Tuesday, December 6, 2011

On Chesil Beach Ian McEwan Free Download eBook .pdf Format

On Chesil Beach is a 2007 novel by the Booker Prize-winning British writer Ian McEwan. The novel was selected for the 2007 Booker Prize shortlist.

The Washington Post and Pulitzer Prize-winning book critic Jonathan Yardley placed On Chesil Beach on his top ten for 2007, praising McEwan's writing and saying that "even when he's in a minor mode, as he is here, he is nothing short of amazing".

Plot summary
In July 1962, Edward Mayhew and Florence Ponting, have just been married and are spending their honeymoon in a small hotel on the Dorset seashore, at Chesil Beach. The couple are very much in love despite being from drastically different backgrounds, with Mayhew the son of a schoolmaster and Ponting the musically gifted daughter of a wealthy industrialist and an Oxford philosophy lecturer.

During the course of an evening, both reflect upon their upbringing and the prospect of their futures. Edward is sexually motivated and though intelligent has a taste for rash behaviour, while Florence, bound by the social code of another era, and as a child molested by her own father, is terrified of sexual intimacy: eventually this leads to an experience that will change their relationship irrevocably.

The novel focuses upon the couple's different personalities and attitudes and the development of their love in the dawning of a sexual awakening in 1960s Britain. 1962 was the year when the contraceptive pill became available in the United Kingdom. Before this, sex before marriage ran the risk of unwanted pregnancy and possibly unwanted marriage. Edward and Florence represent the last generation who would never have sex before marriage; in their case with disastrous results.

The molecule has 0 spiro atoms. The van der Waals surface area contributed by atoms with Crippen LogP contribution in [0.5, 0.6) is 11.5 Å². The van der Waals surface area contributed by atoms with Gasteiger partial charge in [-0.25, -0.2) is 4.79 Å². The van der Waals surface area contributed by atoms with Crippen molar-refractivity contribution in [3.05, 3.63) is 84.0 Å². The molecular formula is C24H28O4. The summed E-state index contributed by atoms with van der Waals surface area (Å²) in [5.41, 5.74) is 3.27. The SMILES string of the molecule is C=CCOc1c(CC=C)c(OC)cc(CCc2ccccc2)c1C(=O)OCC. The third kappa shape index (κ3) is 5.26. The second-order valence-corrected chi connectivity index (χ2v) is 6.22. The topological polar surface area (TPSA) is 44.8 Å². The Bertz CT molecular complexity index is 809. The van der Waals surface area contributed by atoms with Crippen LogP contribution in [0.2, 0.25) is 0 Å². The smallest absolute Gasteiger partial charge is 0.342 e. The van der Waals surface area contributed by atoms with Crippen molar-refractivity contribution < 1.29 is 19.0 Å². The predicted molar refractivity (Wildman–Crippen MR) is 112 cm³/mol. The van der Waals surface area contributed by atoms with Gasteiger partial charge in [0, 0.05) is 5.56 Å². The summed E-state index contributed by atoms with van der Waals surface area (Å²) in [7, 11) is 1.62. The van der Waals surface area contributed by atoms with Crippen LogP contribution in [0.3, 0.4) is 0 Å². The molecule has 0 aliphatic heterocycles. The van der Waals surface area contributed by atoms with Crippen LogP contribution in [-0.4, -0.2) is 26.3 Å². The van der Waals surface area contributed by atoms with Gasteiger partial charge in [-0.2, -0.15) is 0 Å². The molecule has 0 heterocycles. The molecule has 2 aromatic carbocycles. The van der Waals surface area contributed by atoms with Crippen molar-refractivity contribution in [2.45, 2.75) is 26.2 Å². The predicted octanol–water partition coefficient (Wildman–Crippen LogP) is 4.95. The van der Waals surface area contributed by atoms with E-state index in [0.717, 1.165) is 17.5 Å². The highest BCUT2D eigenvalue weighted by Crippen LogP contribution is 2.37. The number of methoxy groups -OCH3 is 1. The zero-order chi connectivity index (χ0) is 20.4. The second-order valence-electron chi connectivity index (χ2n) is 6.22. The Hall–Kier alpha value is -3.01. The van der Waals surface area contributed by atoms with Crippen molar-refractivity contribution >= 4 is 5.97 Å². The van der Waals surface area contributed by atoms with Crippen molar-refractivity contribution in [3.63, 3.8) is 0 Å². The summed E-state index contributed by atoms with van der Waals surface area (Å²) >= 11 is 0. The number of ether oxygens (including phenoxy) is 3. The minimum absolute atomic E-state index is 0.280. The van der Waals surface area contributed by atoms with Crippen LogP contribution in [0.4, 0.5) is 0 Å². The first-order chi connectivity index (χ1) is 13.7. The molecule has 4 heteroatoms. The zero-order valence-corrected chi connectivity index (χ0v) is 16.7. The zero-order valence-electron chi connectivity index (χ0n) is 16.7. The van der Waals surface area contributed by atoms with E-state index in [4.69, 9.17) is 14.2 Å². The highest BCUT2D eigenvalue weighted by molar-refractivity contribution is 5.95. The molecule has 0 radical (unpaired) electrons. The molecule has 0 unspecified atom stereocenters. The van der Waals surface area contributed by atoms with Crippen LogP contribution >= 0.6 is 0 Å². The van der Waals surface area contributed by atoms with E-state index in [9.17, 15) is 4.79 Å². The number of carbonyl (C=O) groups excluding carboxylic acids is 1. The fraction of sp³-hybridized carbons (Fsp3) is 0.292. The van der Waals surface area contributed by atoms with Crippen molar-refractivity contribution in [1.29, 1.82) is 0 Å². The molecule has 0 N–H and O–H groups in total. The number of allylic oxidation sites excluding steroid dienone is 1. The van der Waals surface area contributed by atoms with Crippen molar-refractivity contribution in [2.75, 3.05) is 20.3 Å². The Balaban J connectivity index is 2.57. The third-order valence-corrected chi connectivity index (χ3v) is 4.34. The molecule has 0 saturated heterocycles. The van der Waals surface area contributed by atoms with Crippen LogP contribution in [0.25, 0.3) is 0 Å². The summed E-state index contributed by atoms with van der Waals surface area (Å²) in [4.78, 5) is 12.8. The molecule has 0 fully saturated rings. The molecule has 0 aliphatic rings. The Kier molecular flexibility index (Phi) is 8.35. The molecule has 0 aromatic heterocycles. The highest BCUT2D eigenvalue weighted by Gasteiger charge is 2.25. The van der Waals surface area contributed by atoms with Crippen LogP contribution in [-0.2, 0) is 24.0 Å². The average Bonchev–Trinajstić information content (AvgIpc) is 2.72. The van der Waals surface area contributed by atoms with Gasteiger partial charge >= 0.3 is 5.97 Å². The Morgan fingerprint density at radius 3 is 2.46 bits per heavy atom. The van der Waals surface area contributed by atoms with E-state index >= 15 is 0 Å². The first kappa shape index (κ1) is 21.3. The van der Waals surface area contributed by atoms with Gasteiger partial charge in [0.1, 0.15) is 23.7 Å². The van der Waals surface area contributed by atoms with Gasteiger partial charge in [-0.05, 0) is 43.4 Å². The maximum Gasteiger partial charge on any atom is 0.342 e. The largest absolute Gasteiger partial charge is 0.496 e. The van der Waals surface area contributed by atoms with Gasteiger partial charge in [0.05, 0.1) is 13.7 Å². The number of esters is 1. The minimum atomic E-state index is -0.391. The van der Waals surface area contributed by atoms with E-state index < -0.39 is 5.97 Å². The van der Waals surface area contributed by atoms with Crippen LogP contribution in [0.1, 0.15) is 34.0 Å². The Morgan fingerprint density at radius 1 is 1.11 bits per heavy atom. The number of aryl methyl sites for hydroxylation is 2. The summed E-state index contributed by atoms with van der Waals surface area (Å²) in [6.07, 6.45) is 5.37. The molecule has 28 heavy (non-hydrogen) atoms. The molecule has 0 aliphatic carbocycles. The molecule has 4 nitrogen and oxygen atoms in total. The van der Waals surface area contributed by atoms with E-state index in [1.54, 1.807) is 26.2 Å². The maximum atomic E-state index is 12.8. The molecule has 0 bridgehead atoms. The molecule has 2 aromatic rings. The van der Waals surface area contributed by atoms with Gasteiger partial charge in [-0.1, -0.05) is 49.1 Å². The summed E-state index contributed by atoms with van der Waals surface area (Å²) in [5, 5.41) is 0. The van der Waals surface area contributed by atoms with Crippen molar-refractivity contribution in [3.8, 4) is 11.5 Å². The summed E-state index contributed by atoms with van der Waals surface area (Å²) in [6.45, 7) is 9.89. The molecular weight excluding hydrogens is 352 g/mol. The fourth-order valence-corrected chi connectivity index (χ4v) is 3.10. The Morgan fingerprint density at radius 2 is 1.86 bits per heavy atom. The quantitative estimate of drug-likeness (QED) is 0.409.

Plot synopsis
On Chesil Beach is organized into five parts. These parts alternate between the immediate, present chain of events that take place in the bedroom on the honeymoon, and a series of flashbacks to Edward and Florence’s separate childhoods. The book also describes the relationships between the couple and their respective families.

Part One
Part One opens in the dining area of the honeymoon suite on England's majestic Chesil Beach. This section focuses on the initial awkwardness and misrepresentation of certain “signals” between the newlyweds. As Florence encounters a conflict between being repulsed by the idea of sex and afraid of being unable to satisfy Edward’s sexual needs, their relationship is secretly strained over the unknown conflict.

Part Two
The first flashback takes the reader to the childhoods of both Edward and Florence and, perhaps more importantly, the social setting, especially in regards to sex and the discussion of sex in the 1950s. During this time period sexual discussion is almost unheard of. McEwan also discusses both lovers’ families and childhoods. This section provides an important insight into the lives of both lovers to further the characterization of Edward and Florence. From this point, the reader should begin to connect with each character and develop a better understanding of the situation’s increasing complexity and that On Chesil Beach is more than a book about an awkward sexual experience.

Part Three
This section shifts back to the current situation in the honeymoon suite. After some surprising progress towards a normal sexual excursion, the situation seems to have improved and Florence’s fears are beginning to dissolve. McEwan effectively describes the thoughts and concerns of both characters by shifting the point of view in this section. After a fury of chaotic and frightening series of events, Florence runs out of the suite and onto Chesil Beach, Edward is left standing in the honeymoon suite, and the story shifts back in time.

Part Four